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hardly

a

worfe thing

than

an

erring

Confcience

;

becaufe,

whether the

man

that

hath ir,

forbear or

do,

to

him

it

is

fin;

only,

if

the

things

be

indifferent, it

obligeth

to

door

forbear

;

for,

when

the word

determineth

nor,

Con

-

fcience

(tho'

mifiuformed) cafteth the balance to

the

fide

which

it

judgeth

to

be neceffary

:

As

for Inftance,

if

a

man

think

it

a fm

to hear the

word with the

head

un-

covered,

he

is

obliged

to

cover

his

head,

and

contra-

rily

;

for

Confcience

there

cafteth

the

balance:

But,

when

the

thing

is

unlawful

on

the matter,

it may

bind

him

up,

while it

remains in

an

error,

fo

as

he

cannot without

fin

counteract

its

dictate

;

but it never

obligeth him to

fin.

2.

An

opinionative Confcience is

not

a

good guide,

that

is, when

a

man

bath

fome

fort

of

light,or

apprehenfion

of

a

thing

to

be

duty

;

yet feareth

that

it

may

not

be

a

duty,

and bath

fome hefitation

or doubt about

the

matter

:

For,

i.

This

is

not

faith, but

opinion

;

and

in

-matters

of

faith,

opinion cannot

be

a

ground

torelt upon;

therefore,

Roma.

14.

5.

Every

man

ought

to

be

fully

per_

(waded

in his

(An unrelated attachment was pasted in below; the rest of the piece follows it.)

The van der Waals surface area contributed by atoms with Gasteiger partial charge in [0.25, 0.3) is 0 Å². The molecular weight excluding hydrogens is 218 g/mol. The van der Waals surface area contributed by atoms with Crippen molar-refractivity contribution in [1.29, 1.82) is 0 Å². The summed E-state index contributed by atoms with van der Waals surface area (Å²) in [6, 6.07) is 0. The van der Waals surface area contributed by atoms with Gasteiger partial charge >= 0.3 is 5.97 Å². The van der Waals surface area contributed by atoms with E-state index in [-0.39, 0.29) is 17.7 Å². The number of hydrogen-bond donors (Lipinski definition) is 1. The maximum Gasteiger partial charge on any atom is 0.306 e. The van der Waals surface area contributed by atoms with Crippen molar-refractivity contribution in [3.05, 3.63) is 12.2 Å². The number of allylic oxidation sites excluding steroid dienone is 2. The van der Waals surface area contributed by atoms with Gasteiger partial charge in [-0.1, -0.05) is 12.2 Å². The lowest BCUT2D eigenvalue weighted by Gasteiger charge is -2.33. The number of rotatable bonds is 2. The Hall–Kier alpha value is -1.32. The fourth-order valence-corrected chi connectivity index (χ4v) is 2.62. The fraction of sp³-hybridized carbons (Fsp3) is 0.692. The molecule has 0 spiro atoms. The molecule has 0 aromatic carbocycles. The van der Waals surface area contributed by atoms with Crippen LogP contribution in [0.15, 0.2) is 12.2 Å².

own mind.

Z.

In

matters

of

pratice,

the

impulfe

of

an

opinionating

Confcience, will

not

warrant

us

;

for,

when

a

man hefitates, he

cannot

do

in

faith

;

therefore

to

do, it

is fin

to

him,

becaufe he

hath

not

perfwafion

;

and

in

this refpe ±,

as

to

practice,

he

is

like

the

man

that

bath the

erring

Confcience,

he can

neither

do

nor

forbear,

but

he

finneth.

3.

If

it

be in

a

truth,

not fundamental, opinion

may

have

weight with

him,

and

fway

him

to

that

which

is

molt

probable,

and

hath

moti conveniencies with

it (tho'

in

matters

of

pra

&ice

it

be otherwife) and it giveth

Con,/cience

peace in

this

re-

fpe&,

when

that

which bath

molt

probability

in

it

(as

I

have

jutt

now

faid)

is

inclined to.

3.

A

doubting

Confcience

(of

fome

affinity

with

the

former)

which leaveth

a

man in

.an

hover

or

fufpence,

that

he knoweth

nor

whether

filch"

á

thing

be

duty, or

if

fuck

a thing;

be fin,

or

not

;

certainly here

a

man is

bound

not

to

do

doubtingly,

For

be

that

douyteth

is

dam-

ned,

if

he

do,

Rom.

14.

2.3.

And

yet

there

is

hazard

in

forbearing,

if

the thing

be

duty

;

yea, in this

cafe

there

is

a

necefty

of

fuming

(but

it'll'

of

the

man's

own

con-

trading)